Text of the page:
Two Fathers, One Death: Malcolm Astley and Tomo Fujita
Everyone’s talking about Malcolm Astley, father of Lauren Astley, the Wayland teen whose bright-eyed, apple-cheeked face has been splashed across newspapers and TV screens since she was murdered two weeks ago, allegedly by her former boyfriend, Wayland High School football player Nathaniel Fujita.
Somehow, despite the gruesome killing of his only child, Malcolm Astley has kept his heart wide open, talking to the media in thoughtful soliloquies that manage to take into account how the Fujita family is doing, and even worrying about Nathaniel Fujita himself, who police say strangled Lauren with a bungee cord, slashed her neck, and threw her body into a marsh.
But the father I can’t stop thinking about is Nathaniel Fujita’s dad, Tomo, a Berklee music professor whose life has also taken an incomprehensibly tragic turn. Fujita’s website shows him hanging out with fellow musicians and playing his beloved guitar, always in a well-worn concert T-shirt and bearing an easy smile. From all accounts, he is a much loved professor and all-around good guy.
In a news clip at the courthouse where the charges were brought up, Nathaniel Fujita stood expressionless in his orange Wayland Football T-shirt as the camera cuts to his parents, his father’s face stunned and still, his mother’s hidden behind a cascade of long black hair as she looks down at the floor.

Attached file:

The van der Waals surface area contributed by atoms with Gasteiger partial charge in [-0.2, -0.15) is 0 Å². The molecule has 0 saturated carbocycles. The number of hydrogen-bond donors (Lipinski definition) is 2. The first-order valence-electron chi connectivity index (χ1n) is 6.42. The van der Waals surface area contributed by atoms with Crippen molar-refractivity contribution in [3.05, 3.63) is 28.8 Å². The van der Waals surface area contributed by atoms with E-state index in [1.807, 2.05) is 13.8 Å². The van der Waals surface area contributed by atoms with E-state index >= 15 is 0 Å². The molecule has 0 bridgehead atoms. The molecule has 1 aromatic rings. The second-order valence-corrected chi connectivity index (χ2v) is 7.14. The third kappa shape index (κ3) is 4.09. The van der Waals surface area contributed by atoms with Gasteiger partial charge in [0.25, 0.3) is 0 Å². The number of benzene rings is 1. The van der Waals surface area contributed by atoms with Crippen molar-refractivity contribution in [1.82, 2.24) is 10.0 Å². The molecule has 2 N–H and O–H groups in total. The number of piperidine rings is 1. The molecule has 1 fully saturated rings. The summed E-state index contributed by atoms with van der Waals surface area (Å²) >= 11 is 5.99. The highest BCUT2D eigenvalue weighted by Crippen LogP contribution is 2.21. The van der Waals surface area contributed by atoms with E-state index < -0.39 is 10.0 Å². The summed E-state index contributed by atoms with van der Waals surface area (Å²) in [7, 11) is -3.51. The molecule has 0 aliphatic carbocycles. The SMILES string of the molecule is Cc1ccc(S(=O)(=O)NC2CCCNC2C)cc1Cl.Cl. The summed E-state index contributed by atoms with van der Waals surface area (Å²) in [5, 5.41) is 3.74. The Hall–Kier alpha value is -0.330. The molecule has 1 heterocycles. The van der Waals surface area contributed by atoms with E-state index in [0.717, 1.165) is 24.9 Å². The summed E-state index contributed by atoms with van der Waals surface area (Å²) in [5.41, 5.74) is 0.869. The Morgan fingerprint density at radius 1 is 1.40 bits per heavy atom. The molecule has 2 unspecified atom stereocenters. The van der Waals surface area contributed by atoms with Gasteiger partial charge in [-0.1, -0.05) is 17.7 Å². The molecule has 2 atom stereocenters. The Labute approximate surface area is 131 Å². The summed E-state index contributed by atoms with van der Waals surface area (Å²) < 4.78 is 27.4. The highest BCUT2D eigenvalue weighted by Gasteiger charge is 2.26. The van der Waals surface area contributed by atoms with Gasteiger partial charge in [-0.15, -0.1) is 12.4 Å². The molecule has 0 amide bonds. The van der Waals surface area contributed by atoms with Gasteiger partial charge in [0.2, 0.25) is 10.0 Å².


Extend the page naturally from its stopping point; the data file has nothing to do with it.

I have no idea what the family knew of their son’s inner rage. If he is a true psychopath, he was probably good at hiding it. Over the weekend, reports came out that Nate, as he’s known, had a history of “violent outbursts.” Maybe the family tried to quell the escalating violence. Whatever was going on in that home, I’m sure Tomo Fujita could never have imagined this outcome for his child. Who could foresee “the mess we find ourselves in,” as Malcolm Astley put it at the memorial service for Lauren on Saturday?
There’s no mathematical equation for parenting. All-around good guys don’t necessarily end up with the kids they deserve. And good kids can come from terrible parents. The more I try to instill morals and ethics and good behavior into my kids, the more aware I am of the role of randomness in how our kids turn out. Sometimes all you can do is try the best that you can, cross your fingers, and hope the kids will be all right. I’m not a religious person, but often when I read these tragic stories in the news, I think, “There but for the grace of God, go I.”